What Is A Gluteal Strain? Your gluteal muscles are the muscles in your buttocks. A strained muscle is when the muscle fibers are stretched or torn.
How Does It Occur? A gluteal strain usually occurs with running or jumping. It is often seen in hurdlers or dancers.
What Are The Symptoms Of A Gluteal Strain? A gluteal strain will cause pain in the buttocks. you may have pain when walking up or down stairs and pain when sitting. you will have pain moving your leg backward.
How Is It Diagnosed? Your doctor will examine your hips, buttocks, and legs and find that you have tenderness in the gluteal muscles.
What Is The Treatment For A Gluteal Strain? Initially, you should out ice packs on your injury for 20 to 30 minutes every 3 to 4 hours for 2 or 3 day, or until pain goes away. Your doctor may prescribe an anti inflammatory medication. You will be given a set of rehabilitation exercises. While you are recovering from your injury, you will need to change your sport or activity to one that does not make your condition worse. For example if running causes you pain, change to swimming.
When Can I Return To My Sport Of Activity? The goal of rehabilitation is to return to your sport or activity as soon as is safely possible. if you return too soon you may worsen your injury, which could lead to permanent damage. Everyone recovers from injury at a different rate. Return to your sport of activity will be determined by how soon the injured area recovers, not by how many days or weeks it has been since your injury occurred. In general, the longer you have symptoms before you start treatment, the longer it will take to get better. You may safely return to your sport or activity when, starting from the top of the list and progressing to the end each of the following is true;
- 1. You have full range of motion on the injured side compared to the uninjured side.
- 2. You have full strength of the injured side compared to the uninjured side.
- 3. You can jog straight ahead without pain or limping.
- 4. You can sprint straight ahead without pain or limping.
- 5. You can do 45-degree cuts, first at half - speed, then at full-speed.
- 6. You can do 20-yard figures- of eight, first at half-speed, then at full-speed.
- 7. You can do 90-degree cuts, first at half-speed, then at full-speed.
- 8. You can do 10-yard figures-of eight, first at half-speed then at full-speed.
- 9. You can jump on both legs without pain and you can jump on the leg on the injured side without pain.
How Can A Gluteal Strain Be Prevented? Gluteal strains are best prevented by warming up properly and doing stretching exercises before your activity.
Gluteal Strain Rehabilitation Exercises: You can stretch your gluteal muscles right away. You can begin strengthening your gluteal muscles as soon as the sharp pain goes away and you only have a dull ache using exercise 3, gluteal isometrics. After gluteal isometrics become easier, you can do gluteal strengthening exercises 4, 5, and 6. After the gluteal strengthening exercises become easy, strengthen you buttock muscles by doing lunges, exercise 7.
1. Single Knee to chest stretch: Lie on your back with your legs straight out in front of you. Bring the knee toward your chest, stretching your buttocks muscle. Hold this position. Repeat 3 times.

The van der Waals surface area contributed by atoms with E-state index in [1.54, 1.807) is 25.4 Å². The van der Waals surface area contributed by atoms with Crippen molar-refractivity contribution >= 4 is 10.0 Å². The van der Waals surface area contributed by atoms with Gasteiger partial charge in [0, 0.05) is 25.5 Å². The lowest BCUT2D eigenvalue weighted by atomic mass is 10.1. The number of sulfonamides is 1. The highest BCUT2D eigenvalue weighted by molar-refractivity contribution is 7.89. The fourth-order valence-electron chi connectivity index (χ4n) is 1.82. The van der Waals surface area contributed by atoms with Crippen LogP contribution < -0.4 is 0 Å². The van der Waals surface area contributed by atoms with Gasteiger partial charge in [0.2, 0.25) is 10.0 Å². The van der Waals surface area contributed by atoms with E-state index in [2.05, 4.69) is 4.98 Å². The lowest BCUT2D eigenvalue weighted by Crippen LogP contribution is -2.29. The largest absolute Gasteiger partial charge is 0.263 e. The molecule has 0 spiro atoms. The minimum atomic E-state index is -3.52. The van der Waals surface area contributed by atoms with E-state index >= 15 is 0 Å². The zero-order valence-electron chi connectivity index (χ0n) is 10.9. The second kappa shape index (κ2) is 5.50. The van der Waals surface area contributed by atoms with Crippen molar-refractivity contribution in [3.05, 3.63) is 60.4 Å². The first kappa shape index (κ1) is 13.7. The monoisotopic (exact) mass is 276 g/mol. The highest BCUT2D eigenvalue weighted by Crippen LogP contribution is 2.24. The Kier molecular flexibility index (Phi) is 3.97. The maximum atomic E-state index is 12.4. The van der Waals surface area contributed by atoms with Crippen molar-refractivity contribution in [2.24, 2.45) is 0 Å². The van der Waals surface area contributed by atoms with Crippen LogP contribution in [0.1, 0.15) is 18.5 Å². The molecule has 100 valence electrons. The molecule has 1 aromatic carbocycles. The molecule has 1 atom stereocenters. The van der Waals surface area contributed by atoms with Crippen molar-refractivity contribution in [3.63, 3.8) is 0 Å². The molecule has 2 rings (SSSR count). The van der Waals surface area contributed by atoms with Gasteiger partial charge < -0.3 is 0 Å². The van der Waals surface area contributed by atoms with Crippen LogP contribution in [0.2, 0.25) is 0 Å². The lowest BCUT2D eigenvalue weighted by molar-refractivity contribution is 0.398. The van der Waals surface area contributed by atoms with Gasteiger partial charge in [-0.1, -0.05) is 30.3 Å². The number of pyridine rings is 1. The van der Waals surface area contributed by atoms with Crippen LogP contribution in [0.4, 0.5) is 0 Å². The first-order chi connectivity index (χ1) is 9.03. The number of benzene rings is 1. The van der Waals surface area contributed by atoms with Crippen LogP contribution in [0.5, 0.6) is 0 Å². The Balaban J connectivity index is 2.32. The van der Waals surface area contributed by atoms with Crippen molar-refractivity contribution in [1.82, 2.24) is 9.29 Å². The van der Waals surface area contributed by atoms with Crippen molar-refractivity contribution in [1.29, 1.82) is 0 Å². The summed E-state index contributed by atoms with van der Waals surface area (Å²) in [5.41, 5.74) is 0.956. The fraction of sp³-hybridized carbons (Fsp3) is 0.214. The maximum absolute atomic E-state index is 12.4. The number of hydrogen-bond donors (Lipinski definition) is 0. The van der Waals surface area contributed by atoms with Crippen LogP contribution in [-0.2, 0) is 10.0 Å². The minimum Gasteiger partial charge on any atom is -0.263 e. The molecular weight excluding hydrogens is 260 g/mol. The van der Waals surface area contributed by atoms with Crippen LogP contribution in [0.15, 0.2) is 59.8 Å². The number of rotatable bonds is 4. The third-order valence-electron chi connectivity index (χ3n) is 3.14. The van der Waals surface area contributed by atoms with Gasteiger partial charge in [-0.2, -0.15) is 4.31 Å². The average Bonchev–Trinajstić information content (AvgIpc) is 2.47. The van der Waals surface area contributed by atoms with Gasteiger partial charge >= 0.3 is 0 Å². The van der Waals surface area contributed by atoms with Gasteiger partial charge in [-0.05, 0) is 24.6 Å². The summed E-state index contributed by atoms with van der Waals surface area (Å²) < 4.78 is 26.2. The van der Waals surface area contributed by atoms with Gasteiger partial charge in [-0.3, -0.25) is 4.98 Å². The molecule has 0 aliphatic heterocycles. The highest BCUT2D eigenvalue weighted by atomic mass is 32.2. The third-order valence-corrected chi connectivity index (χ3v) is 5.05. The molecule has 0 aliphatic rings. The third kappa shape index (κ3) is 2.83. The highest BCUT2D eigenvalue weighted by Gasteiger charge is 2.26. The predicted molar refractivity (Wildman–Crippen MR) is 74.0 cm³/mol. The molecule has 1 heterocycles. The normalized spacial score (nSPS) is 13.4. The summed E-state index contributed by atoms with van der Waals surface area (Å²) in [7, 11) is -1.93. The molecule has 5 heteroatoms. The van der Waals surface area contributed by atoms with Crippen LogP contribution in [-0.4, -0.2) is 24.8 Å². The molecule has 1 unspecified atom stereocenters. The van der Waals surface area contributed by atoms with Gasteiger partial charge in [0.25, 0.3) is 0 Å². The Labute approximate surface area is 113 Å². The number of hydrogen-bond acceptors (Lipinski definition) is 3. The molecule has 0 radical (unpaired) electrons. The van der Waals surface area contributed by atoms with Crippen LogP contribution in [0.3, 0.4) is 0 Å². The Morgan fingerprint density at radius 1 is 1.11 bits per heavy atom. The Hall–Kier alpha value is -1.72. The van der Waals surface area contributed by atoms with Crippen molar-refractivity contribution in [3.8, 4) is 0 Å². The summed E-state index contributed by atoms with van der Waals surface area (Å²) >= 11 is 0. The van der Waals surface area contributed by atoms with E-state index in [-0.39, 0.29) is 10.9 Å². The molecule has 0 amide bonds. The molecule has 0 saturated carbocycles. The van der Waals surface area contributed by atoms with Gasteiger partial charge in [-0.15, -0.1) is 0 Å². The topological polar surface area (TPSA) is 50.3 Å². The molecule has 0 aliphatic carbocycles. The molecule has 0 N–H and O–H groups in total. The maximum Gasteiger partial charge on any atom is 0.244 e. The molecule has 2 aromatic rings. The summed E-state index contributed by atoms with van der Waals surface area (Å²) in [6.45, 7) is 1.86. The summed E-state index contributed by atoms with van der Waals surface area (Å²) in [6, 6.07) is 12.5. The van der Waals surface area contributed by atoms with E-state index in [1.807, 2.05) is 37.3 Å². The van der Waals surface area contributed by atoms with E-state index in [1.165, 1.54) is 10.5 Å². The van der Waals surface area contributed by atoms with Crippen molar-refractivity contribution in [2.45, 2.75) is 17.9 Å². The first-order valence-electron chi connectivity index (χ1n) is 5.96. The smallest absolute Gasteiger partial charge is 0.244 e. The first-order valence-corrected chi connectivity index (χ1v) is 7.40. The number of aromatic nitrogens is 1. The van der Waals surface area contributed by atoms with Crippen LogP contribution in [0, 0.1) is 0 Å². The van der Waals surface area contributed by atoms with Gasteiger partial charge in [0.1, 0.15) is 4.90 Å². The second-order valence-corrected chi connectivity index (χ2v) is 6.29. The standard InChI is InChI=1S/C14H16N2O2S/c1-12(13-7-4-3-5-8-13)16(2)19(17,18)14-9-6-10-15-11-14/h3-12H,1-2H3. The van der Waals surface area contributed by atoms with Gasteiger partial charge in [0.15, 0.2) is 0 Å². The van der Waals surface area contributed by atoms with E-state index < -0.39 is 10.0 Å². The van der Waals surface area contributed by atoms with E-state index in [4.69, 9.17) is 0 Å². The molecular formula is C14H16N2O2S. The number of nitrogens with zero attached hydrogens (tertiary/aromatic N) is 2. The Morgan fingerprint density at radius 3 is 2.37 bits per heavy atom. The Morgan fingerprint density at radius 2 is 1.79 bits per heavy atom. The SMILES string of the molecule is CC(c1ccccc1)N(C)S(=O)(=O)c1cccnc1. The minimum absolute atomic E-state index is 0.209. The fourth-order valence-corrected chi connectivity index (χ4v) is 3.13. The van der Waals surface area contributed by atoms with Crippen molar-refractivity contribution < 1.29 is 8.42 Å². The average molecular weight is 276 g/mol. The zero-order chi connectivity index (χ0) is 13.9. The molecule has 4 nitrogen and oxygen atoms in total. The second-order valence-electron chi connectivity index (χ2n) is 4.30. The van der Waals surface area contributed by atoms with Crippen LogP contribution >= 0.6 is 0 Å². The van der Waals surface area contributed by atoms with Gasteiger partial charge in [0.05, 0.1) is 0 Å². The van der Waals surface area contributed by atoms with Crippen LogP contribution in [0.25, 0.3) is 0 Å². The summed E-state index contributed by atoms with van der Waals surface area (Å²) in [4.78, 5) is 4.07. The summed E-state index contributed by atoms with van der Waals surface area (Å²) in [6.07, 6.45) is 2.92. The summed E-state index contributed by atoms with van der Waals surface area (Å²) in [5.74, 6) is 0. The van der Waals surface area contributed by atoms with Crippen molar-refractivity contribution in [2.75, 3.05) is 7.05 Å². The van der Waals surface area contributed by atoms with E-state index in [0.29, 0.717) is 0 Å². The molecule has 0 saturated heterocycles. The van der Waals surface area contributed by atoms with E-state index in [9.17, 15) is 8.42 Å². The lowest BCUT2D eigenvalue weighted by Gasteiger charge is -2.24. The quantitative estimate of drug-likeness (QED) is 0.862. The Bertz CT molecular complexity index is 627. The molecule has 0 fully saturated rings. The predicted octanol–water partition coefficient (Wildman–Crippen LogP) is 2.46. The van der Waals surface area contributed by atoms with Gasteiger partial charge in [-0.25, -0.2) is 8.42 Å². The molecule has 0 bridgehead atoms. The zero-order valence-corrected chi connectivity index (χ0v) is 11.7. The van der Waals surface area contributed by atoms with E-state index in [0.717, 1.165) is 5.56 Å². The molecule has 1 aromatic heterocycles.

2. Hamstrings stretch: With the heel of leg on your injured side resting on a stool about 25 inches high, bend forward at the hips stretching the back of your thigh muscle. Make sure you don't round your shoulders and bend at the waist. Hold this position for 30 to 60 seconds. Repeat 3 times.
3. Gluteal isometrics: Lie on your stomach with your legs straight out ahead of you. Squeeze your buttock muscles together and hold for 5 seconds, release. Repeat 10 times. Do 3 sets of 10.
4. Prone hip extension: Lie prone on your stomach with your on legs straight out behind you. Squeeze your buttocks muscles and lift the leg on your injured side straight. Hold this for 5 seconds and then slowly lower your leg to the floor. Repeat 10 times. Do 3 sets of 10.
5. Resisted hip extension: Stand facing a door with a Thera-Band tied around your ankle. Knot the other end of the tubing and shut the knot in the door. Pull your leg straight back, keeping your knee straight. Make sure you do not lean forward. Repeat 10 times. Do 3 sets of 10. To challenge yourself, move farther away from the door and the tubing will provide more resistance.
6. Hip abduction: Stand sideways near a doorway with your uninjured side closest to the door. Tie a Thera-Band around the ankle of your injured leg. Knot the other end of the tubing and close the knot in the door. Extend your leg out to the side, keeping your knee straight. Returning to the starting position repeat 10 times. Do 3 sets of 10. To challenge yourself, move farther away from the door.
7. Lunge: Stand and take a large step forward with the leg on your injured side. Dip the knee on the uninjured side down toward the floor and bend the leg on your injured side. Return to the starting position. Repeat the exercise, this time stepping forward with the leg on your uninjured side and dipping the leg on the injured side down. Do 10 repetitions on each side.
All material provided is designed for information purposes only and should not be used to replace the care of a health care professional. Do not rely on any of the information for diagnosis or treatment. It is recommended that you visit a qualified health care professional for individual and personal attention.
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